I am sorry to report that we are not doing very well in teaching children newly immigrated to the United States. This is particularly true for Hispanic children, who account for over three-quarters of students enrolled in bilingual (ESL or ELL) programs. For the most part, a substantial learning gap exists between Anglo and African American students and their Hispanic counterparts.
We must provide new immigrant students with services that are both culturally and linguistically appropriate. These children are our future. Yet, the overview seen across the country shows we are not investing in this future – children are being left behind.
Why should it make a difference where a young kid sitting in a class, trying to understand and learn, was born? Or where his or her parents were born? It does. Language and culture can create barriers to success in education, particularly for young immigrant students.
We know what works. We need to invest in these practices. One necessary approach that is needed – during the school day, providing direct language instruction is essential and most effective.
Opportunities to practice oral language skills must also be provided because relevancy and rehearsal will facilitate content learning. In academic content instruction, the strategy of language scaffolding is another proven technique to assist ELL’s in learning their lessons.
Parent and community engagement is equally essential in educating immigrant students. This means that education needs to be a priority in the lives of the family, and support needs to come from the community – businesses, churches, and other non-profits, as well as local government agencies.
It has also been shown, that cultural background knowledge, and classes in such curriculum, will engage young students and give them a sense of responsibility and pride for their own learning accomplishments.
In Tucson, the local school district that was targeted by the State Legislature and forced to shut down its Mexican American Studies Program (MAS) has just gone through a school board process, trying to gain approval for “new culturally relevant courses” in African-American and Mexican-American studies. This issue currently remains unsettled.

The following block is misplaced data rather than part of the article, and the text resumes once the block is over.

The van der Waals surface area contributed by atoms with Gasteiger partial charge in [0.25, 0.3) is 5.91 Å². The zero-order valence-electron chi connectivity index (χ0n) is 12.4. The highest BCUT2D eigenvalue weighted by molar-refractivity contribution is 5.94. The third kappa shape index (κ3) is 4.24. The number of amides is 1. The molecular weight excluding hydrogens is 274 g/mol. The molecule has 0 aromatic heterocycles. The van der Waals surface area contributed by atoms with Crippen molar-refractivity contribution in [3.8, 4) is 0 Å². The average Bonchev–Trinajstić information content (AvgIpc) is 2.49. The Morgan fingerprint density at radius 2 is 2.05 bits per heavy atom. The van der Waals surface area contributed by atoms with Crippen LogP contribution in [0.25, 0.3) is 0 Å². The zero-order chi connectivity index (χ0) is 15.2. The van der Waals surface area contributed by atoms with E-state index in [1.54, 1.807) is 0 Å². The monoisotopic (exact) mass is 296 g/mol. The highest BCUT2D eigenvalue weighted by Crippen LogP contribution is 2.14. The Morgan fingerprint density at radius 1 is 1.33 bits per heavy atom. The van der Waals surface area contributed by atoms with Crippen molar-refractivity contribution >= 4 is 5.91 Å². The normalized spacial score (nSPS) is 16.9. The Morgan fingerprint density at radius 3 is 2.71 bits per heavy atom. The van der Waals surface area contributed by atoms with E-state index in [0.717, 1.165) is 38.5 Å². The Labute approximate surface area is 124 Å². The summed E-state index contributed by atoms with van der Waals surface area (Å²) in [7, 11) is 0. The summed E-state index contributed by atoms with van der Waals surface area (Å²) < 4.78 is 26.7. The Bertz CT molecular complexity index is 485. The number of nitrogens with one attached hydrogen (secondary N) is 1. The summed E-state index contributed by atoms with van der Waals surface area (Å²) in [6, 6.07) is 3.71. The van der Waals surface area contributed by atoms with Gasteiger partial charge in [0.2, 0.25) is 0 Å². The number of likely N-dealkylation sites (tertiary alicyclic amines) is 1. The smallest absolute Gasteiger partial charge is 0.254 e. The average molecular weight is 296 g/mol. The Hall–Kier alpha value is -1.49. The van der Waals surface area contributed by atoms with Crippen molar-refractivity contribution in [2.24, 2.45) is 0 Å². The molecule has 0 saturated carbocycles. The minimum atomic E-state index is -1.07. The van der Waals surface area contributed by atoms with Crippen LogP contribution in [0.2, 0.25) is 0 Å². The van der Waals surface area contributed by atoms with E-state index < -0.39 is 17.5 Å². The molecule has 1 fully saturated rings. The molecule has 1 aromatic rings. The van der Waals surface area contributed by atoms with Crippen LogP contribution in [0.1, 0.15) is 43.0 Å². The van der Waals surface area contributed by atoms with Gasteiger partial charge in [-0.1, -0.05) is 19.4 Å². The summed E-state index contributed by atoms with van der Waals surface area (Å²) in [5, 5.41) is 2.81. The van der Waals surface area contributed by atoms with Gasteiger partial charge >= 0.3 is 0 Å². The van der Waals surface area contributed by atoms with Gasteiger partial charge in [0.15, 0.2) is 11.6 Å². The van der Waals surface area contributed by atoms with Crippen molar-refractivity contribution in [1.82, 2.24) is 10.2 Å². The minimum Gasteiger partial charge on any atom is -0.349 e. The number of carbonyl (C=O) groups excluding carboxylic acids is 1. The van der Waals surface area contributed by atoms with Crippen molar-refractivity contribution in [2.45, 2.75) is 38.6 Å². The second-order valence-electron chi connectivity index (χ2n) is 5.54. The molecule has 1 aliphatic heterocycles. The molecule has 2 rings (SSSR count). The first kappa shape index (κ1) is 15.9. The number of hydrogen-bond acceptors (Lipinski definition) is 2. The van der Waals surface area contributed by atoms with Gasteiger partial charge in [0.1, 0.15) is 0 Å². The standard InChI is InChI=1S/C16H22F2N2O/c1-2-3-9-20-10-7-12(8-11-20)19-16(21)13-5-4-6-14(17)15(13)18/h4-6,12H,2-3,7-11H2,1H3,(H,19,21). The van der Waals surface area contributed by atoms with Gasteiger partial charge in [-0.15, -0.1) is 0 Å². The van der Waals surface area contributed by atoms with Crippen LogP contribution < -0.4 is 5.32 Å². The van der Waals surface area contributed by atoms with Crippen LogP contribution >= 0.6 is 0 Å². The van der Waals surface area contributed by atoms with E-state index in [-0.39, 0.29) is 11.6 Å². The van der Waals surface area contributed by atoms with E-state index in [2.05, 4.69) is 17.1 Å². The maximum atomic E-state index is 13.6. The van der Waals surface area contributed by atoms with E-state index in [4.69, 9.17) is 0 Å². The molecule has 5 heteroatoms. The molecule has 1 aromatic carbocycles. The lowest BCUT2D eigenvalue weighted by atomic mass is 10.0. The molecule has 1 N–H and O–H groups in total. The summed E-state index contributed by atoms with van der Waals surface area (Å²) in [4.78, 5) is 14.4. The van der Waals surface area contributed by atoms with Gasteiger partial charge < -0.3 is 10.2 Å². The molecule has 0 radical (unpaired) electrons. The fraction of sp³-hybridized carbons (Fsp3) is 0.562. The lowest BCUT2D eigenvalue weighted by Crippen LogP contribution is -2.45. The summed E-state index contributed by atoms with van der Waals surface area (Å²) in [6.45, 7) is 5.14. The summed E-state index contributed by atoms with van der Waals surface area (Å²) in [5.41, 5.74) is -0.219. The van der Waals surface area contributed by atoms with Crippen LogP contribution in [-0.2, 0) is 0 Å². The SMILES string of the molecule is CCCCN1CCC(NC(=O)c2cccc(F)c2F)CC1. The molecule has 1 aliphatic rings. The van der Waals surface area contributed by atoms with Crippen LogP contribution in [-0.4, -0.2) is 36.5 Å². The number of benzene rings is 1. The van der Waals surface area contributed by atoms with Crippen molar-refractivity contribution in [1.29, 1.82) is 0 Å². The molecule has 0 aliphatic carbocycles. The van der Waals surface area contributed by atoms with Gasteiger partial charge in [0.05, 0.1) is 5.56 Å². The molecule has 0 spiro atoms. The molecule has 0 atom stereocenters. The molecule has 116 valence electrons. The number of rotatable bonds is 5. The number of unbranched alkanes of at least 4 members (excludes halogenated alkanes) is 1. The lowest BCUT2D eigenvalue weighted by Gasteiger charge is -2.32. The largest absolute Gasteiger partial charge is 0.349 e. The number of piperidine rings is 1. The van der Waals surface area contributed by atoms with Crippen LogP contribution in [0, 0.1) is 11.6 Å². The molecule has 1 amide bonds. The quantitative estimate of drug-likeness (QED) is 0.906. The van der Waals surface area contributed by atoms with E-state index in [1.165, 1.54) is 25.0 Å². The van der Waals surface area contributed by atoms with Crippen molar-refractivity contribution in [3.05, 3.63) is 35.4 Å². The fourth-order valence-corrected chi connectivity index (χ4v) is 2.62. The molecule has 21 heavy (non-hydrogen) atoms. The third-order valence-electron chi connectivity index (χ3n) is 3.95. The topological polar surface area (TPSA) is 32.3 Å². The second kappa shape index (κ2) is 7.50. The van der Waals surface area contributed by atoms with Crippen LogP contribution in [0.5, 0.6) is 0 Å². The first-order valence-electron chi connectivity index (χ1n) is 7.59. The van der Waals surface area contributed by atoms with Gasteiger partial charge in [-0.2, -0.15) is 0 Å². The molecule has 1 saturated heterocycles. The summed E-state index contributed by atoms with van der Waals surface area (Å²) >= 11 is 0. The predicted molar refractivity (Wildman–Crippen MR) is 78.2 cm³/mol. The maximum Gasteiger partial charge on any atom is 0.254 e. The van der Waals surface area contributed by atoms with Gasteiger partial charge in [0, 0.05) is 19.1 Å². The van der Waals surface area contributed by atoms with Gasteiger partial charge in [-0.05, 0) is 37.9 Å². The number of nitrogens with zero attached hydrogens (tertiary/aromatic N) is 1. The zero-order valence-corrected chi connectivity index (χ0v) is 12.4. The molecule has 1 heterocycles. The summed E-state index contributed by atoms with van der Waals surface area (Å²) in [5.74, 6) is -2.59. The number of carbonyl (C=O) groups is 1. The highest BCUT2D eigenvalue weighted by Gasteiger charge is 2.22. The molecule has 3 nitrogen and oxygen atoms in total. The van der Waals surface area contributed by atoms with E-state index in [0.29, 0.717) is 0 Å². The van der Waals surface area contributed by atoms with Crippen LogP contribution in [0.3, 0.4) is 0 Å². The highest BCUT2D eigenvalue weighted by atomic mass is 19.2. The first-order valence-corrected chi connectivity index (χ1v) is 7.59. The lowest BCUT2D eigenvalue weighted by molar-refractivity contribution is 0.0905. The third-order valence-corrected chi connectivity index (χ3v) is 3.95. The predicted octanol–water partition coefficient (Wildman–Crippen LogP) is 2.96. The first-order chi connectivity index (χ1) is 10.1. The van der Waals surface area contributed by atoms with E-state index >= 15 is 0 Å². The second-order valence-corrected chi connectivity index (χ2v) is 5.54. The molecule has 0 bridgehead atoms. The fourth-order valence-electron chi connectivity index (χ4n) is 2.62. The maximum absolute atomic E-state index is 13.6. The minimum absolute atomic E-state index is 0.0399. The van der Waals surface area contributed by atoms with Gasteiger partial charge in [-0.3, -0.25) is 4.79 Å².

We know that early intervention is most effective in teaching immigrant students. We also know that after school programs are, as well.
A California State program, After School Learning and Safe Neighborhoods Partnerships Program (ASLSNPP) that has operated since 1998, has had a positive effect on students’ educational outcomes through better attendance, better test scores, higher graduation rates and increased college attendance. The program is also cost effective.
After school programs have a high return on investment (ROI) that has been quantified. One dollar invested in an at-risk child brings a return of $8.92 to $12.90, when programs such as ASLSNPP are enacted. Businesses would love to see such a high ROI.
We are always hearing about how schools should be run like a business. Well, here’s a chance for those who so propose, such as the supporters of Waiting For Superman, to step up. How about it, Mr. Gates? Is there money to support programs proven to help our new immigrant student to succeed in the classrooms?
When I have new students in my classes that have poor English skills, regardless of what their native tongue is, my instruction is limited for them. Biology has enough vocabulary as to qualify as a “foreign language” for most students. Without English, the learning curve is simply too steep. Technology, electronic translators, can help. Those cost money, just as do after school programs, early interventions, and alternative classes.
I think that the investment is well worth the initial outlay. The ROI is very high, and the future is simply too valuable to squander or ignore. ELL students are tasked with the dual challenge of both learning academic content taught in a language they have no mastery over, and simultaneously trying to learn that new language.
Our challenge is to give new immigrant students the means to succeed and to care that they do accomplish their educational goals. Seems to me that motivation is needed all the way around.